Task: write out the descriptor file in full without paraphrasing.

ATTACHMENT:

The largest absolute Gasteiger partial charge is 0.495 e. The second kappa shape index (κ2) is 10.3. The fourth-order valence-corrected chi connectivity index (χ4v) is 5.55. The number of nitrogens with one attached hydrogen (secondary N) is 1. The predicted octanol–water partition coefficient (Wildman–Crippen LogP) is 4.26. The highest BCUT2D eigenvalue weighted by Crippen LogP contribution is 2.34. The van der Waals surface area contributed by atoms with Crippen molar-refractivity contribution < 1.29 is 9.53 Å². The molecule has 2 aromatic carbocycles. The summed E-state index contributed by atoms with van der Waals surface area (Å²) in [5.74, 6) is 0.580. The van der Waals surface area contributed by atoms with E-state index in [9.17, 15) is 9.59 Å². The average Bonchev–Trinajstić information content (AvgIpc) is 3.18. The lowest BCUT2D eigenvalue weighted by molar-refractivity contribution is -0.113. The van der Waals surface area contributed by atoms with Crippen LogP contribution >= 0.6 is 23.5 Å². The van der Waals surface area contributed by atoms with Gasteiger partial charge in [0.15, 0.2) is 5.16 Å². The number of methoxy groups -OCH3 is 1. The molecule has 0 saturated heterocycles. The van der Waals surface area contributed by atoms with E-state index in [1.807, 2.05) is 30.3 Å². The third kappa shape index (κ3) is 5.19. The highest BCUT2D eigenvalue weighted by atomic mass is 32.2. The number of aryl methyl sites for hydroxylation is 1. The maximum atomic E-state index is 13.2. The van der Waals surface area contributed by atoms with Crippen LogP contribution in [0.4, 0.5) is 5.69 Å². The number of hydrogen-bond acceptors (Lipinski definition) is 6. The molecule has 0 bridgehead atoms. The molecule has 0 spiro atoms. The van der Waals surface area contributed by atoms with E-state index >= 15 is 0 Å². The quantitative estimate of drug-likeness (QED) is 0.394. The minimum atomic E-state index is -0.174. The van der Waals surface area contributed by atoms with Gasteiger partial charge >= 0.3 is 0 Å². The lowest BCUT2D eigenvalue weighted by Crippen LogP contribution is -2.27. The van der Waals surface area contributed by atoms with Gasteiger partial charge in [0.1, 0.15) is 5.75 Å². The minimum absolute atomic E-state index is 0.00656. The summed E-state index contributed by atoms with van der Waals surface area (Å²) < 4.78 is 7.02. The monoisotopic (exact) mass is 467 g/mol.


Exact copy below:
The largest absolute Gasteiger partial charge is 0.495 e. The second kappa shape index (κ2) is 10.3. The fourth-order valence-corrected chi connectivity index (χ4v) is 5.55. The number of nitrogens with one attached hydrogen (secondary N) is 1. The predicted octanol–water partition coefficient (Wildman–Crippen LogP) is 4.26. The highest BCUT2D eigenvalue weighted by Crippen LogP contribution is 2.34. The van der Waals surface area contributed by atoms with Crippen molar-refractivity contribution < 1.29 is 9.53 Å². The molecule has 2 aromatic carbocycles. The summed E-state index contributed by atoms with van der Waals surface area (Å²) in [5.74, 6) is 0.580. The van der Waals surface area contributed by atoms with E-state index in [9.17, 15) is 9.59 Å². The average Bonchev–Trinajstić information content (AvgIpc) is 3.18. The lowest BCUT2D eigenvalue weighted by molar-refractivity contribution is -0.113. The van der Waals surface area contributed by atoms with Crippen LogP contribution >= 0.6 is 23.5 Å². The van der Waals surface area contributed by atoms with Gasteiger partial charge in [0.15, 0.2) is 5.16 Å². The number of methoxy groups -OCH3 is 1. The molecule has 0 saturated heterocycles. The van der Waals surface area contributed by atoms with E-state index in [1.807, 2.05) is 30.3 Å². The third kappa shape index (κ3) is 5.19. The highest BCUT2D eigenvalue weighted by atomic mass is 32.2. The number of aryl methyl sites for hydroxylation is 1. The maximum atomic E-state index is 13.2. The van der Waals surface area contributed by atoms with Crippen LogP contribution in [0.4, 0.5) is 5.69 Å². The number of hydrogen-bond acceptors (Lipinski definition) is 6. The molecule has 0 bridgehead atoms. The molecule has 0 spiro atoms. The van der Waals surface area contributed by atoms with E-state index >= 15 is 0 Å². The quantitative estimate of drug-likeness (QED) is 0.394. The minimum atomic E-state index is -0.174. The van der Waals surface area contributed by atoms with Gasteiger partial charge >= 0.3 is 0 Å². The lowest BCUT2D eigenvalue weighted by Crippen LogP contribution is -2.27. The van der Waals surface area contributed by atoms with Gasteiger partial charge in [0.1, 0.15) is 5.75 Å². The minimum absolute atomic E-state index is 0.00656. The summed E-state index contributed by atoms with van der Waals surface area (Å²) < 4.78 is 7.02. The monoisotopic (exact) mass is 467 g/mol.